Nikon D80 Camera Review

Apr 29, 2008 12:35 PM EDT

Review by Uspshooter

The D80 is a decent body with 10.2 MP. The only thing I haven't liked about it is the auto white balance, which seems to be inconsistent. I can take multiple shots of the same thing and sometimes get differing color settings. Other than that the camera works great. I also have an MB-D80 battery grip, 70-210mm f4-5.6D AF lens, and SB-800 flash (among other little goodies). (Oh, and I suppose the frame rate could be a little faster too, but that is certainly not a complaint, just run into a couple times where faster would have been nice.)

The D80 has worked good in S and A modes with and without flash, and M mode in the studio.

I run in RAW mode and save any exposure/WB changes into a TIFF file. Then make any other adjustments when I create a JPG. This camera uses SD cards and with 133x cards I can sustain 2fps up to like 99 RAW images then have to let off the shutter. Why I would fire off 99 in a row is beyond me so not a limitation at all.

One thing I like about the D80 over the D70 and D70s is the auto ISO. You can set the upper limit and shutter speed at which to increase the ISO. Then set the low ISO setting and the camera does it automatically. I run ISO100 (the lowest) and the upper at ISO800, noise isn't bad at all at 800 so why not let the camera adjust it. One caveat, though. When in Manual mode you still have to shut off the auto ISO in the menu. If you don't it still auto-adjusts! What's up with that?

A feature request? That would have to be a couple memories for saving specific camera settings in all the menus. Then, I can save all the settings I'd use in the studio and all the settings I'd use on location and just recall them from a menu on demand. That would make it much more difficult to forget the one setting that can ruin your well-planned shot.

Review by Brian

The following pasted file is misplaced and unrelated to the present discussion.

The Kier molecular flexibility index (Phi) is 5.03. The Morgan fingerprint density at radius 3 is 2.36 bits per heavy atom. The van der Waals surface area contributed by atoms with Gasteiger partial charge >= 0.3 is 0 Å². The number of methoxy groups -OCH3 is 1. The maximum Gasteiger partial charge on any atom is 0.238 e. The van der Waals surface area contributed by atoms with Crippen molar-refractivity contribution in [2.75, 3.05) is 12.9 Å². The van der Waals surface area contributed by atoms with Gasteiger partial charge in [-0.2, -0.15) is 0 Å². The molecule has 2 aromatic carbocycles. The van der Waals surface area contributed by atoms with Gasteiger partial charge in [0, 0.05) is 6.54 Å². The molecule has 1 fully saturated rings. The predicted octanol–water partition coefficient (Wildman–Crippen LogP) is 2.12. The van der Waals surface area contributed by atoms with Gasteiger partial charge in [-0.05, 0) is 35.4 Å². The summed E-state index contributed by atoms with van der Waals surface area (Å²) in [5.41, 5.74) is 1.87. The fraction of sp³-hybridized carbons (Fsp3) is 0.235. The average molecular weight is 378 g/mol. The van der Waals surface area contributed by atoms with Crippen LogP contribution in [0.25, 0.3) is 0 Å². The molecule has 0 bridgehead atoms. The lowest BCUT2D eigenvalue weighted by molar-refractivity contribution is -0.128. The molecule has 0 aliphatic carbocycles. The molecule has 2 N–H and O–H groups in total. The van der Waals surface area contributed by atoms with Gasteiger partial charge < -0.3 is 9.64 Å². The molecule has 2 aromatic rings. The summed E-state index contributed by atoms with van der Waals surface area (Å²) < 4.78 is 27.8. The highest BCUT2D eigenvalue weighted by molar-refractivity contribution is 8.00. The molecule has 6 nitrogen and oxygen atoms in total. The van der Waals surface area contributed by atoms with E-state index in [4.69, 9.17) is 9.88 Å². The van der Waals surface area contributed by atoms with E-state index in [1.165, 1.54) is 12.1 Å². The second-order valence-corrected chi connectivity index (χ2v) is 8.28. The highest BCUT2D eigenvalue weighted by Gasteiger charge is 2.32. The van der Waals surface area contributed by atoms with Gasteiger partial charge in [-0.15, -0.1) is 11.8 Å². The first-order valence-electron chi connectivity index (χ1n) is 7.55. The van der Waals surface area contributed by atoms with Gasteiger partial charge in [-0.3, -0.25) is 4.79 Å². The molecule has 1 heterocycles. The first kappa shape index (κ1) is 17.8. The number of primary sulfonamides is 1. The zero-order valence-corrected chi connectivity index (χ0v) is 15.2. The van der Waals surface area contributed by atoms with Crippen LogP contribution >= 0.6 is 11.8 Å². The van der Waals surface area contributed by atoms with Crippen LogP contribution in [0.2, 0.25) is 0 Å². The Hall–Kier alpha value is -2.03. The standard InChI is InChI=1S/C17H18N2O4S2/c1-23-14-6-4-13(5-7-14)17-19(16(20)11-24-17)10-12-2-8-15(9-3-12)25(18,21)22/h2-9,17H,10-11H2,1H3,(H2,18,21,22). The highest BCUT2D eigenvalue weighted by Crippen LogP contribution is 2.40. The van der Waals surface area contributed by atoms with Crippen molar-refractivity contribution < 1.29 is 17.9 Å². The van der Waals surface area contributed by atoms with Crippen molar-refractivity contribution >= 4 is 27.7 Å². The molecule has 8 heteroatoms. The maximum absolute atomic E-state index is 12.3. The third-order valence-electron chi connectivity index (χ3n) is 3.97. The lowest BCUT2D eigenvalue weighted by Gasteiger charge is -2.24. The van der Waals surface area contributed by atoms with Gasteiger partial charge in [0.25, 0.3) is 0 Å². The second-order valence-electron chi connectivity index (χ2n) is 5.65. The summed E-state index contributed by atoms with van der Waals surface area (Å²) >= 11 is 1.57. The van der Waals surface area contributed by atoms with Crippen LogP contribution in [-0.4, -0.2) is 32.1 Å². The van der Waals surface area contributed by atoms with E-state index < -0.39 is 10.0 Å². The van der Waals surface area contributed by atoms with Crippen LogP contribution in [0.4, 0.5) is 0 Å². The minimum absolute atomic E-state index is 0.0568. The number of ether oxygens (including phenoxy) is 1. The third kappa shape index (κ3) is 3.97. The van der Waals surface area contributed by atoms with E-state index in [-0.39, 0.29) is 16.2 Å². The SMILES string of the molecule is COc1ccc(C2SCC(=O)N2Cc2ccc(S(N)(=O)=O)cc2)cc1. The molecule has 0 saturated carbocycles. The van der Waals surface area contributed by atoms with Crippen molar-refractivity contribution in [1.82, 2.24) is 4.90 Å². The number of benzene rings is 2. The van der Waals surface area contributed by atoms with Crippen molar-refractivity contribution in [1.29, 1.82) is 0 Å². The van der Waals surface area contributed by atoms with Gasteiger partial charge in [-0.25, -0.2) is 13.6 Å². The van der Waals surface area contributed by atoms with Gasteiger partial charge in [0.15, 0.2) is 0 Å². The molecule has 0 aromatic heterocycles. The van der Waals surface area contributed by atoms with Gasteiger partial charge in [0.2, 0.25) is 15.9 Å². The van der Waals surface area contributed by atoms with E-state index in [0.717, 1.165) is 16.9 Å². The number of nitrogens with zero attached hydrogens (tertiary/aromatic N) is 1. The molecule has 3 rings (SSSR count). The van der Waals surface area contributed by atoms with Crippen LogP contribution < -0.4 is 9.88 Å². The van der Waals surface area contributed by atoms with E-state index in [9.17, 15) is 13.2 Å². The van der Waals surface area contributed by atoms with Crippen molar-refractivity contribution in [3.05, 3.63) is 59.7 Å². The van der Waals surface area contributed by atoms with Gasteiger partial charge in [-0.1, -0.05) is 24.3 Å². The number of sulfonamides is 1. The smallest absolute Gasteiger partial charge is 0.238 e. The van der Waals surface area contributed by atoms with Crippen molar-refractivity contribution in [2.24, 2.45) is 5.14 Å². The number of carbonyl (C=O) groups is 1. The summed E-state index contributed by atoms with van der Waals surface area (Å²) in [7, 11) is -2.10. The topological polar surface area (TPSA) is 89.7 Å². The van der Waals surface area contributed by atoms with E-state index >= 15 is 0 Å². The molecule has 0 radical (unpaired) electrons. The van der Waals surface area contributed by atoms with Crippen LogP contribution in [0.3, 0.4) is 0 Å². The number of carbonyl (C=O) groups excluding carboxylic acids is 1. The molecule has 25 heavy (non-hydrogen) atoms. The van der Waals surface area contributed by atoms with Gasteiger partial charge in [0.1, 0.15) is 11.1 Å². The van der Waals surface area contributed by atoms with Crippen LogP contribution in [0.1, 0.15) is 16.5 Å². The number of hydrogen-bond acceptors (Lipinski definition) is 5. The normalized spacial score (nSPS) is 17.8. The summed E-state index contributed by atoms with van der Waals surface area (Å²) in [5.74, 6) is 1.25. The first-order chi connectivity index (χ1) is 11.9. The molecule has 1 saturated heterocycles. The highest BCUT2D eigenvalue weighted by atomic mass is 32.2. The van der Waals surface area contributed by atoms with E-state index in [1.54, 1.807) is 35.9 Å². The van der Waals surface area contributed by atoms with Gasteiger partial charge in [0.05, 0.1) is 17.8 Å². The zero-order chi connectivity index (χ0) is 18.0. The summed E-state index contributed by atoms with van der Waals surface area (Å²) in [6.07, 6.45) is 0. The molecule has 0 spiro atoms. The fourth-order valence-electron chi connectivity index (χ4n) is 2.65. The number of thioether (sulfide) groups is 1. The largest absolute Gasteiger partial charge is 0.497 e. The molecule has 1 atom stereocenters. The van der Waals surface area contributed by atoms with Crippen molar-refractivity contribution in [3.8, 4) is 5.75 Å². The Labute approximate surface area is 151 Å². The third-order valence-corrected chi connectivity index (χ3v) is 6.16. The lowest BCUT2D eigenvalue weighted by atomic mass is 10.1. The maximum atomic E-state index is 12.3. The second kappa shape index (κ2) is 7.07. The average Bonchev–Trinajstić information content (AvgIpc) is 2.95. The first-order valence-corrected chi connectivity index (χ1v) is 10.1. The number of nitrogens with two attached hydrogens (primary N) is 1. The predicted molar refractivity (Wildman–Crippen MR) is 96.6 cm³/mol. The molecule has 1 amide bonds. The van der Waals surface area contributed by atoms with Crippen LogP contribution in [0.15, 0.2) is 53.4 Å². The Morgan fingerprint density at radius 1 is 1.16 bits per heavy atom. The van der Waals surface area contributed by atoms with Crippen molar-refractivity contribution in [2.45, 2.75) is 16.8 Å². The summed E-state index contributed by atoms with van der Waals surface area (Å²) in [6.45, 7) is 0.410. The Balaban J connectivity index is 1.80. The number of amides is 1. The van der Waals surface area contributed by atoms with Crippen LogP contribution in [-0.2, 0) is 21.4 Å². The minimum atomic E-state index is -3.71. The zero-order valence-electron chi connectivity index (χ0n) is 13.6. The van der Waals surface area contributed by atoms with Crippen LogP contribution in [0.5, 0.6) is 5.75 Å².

I own the Nikon D50 and love it. The D80 replaced the D50 and comes with a 10.2 Megapixel sensor instead of 6.1 for the D50.  The rest of the features seem to be upgraded as well.  What set this kit apart from the rest is the two lenses that come with it.  The 18-135mm lens will handle 90% of most photographic situations beautifully.  18-135mm is the same as about a 28-200mm focal length for a film camera.  This gives a photographer the range from wide to 4x telephoto all in one lens.

When the photographer needs to zoom in even further, the 70-300mm VR lens is a great tool for the job.  At a 450mm effective focal length, the subject is 9 times closer than normal.  Normally, a long telephoto requires a tripod or a really bright day to shoot with it effectively, but the vibration reduction in this lens really helps increase its versatility. Normally, to shoot hand-held, a person needs to shoot at a fraction of a second faster than the lens' effective focal length.  For example, at 50mm, a person needs to shoot at 1/50 sec or faster for a crisp shot.  At 450mm, you'd need to shoot at 1/450 or faster, which is hard to do except in bright sunlight.  The VR feature of this lens allows you to slow it down by 4 stops, and thus you could shoot at around 1/125 at 450mm.  Of course, you could always use a tripod to ensure the camera takes a crisp picture, but you won't always have to.

Some of the features of the D80 SLR Digital Camera are 10.2 Megapixel, ISO 1600 Sensitivity, 2.5" LCD Monitor, Instant Start Up, 3 fps Burst, 11-area AF System, 7 Digital Vari-Programs, Built-in Speedlight, In-camera Image Editing, and PictBridge Direct Printing.

Review by Art57

Have only had the equipment a week and I am still learning. I have been very happy with the results so far though I only have the kit lenses as of yet.



Your Name:
Your Comment:
Please enter the text from the image in the box below: